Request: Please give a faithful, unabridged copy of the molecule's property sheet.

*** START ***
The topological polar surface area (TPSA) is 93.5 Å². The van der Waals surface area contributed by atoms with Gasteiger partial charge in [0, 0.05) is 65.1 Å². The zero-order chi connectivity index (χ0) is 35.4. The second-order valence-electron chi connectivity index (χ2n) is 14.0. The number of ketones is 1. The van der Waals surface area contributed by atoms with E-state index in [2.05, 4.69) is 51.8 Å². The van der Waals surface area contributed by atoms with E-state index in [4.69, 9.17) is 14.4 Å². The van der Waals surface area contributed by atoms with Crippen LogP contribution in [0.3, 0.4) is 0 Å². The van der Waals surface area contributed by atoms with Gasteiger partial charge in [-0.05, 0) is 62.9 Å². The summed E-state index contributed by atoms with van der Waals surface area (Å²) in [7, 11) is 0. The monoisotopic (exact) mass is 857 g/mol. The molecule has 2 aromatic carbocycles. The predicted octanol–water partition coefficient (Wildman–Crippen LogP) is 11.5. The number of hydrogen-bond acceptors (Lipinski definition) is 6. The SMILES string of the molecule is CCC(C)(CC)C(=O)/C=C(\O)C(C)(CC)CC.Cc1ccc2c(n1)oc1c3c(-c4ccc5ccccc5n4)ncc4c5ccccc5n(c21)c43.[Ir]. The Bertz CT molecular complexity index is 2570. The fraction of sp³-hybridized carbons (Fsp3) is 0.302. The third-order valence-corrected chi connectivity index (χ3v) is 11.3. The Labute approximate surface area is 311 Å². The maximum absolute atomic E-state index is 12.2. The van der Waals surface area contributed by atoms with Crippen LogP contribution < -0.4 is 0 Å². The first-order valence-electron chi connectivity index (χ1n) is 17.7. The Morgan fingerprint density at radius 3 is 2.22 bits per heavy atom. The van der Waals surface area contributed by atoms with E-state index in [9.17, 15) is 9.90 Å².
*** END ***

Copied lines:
The topological polar surface area (TPSA) is 93.5 Å². The van der Waals surface area contributed by atoms with Gasteiger partial charge in [0, 0.05) is 65.1 Å². The zero-order chi connectivity index (χ0) is 35.4. The second-order valence-electron chi connectivity index (χ2n) is 14.0. The number of ketones is 1. The van der Waals surface area contributed by atoms with E-state index in [2.05, 4.69) is 51.8 Å². The van der Waals surface area contributed by atoms with E-state index in [4.69, 9.17) is 14.4 Å². The van der Waals surface area contributed by atoms with Crippen LogP contribution in [0.3, 0.4) is 0 Å². The van der Waals surface area contributed by atoms with Gasteiger partial charge in [-0.05, 0) is 62.9 Å². The summed E-state index contributed by atoms with van der Waals surface area (Å²) in [7, 11) is 0. The monoisotopic (exact) mass is 857 g/mol. The molecule has 2 aromatic carbocycles. The predicted octanol–water partition coefficient (Wildman–Crippen LogP) is 11.5. The number of hydrogen-bond acceptors (Lipinski definition) is 6. The SMILES string of the molecule is CCC(C)(CC)C(=O)/C=C(\O)C(C)(CC)CC.Cc1ccc2c(n1)oc1c3c(-c4ccc5ccccc5n4)ncc4c5ccccc5n(c21)c43.[Ir]. The Bertz CT molecular complexity index is 2570. The fraction of sp³-hybridized carbons (Fsp3) is 0.302. The third-order valence-corrected chi connectivity index (χ3v) is 11.3. The Labute approximate surface area is 311 Å². The maximum absolute atomic E-state index is 12.2. The van der Waals surface area contributed by atoms with Crippen LogP contribution < -0.4 is 0 Å². The first-order valence-electron chi connectivity index (χ1n) is 17.7. The Morgan fingerprint density at radius 3 is 2.22 bits per heavy atom. The van der Waals surface area contributed by atoms with E-state index in [9.17, 15) is 9.90 Å².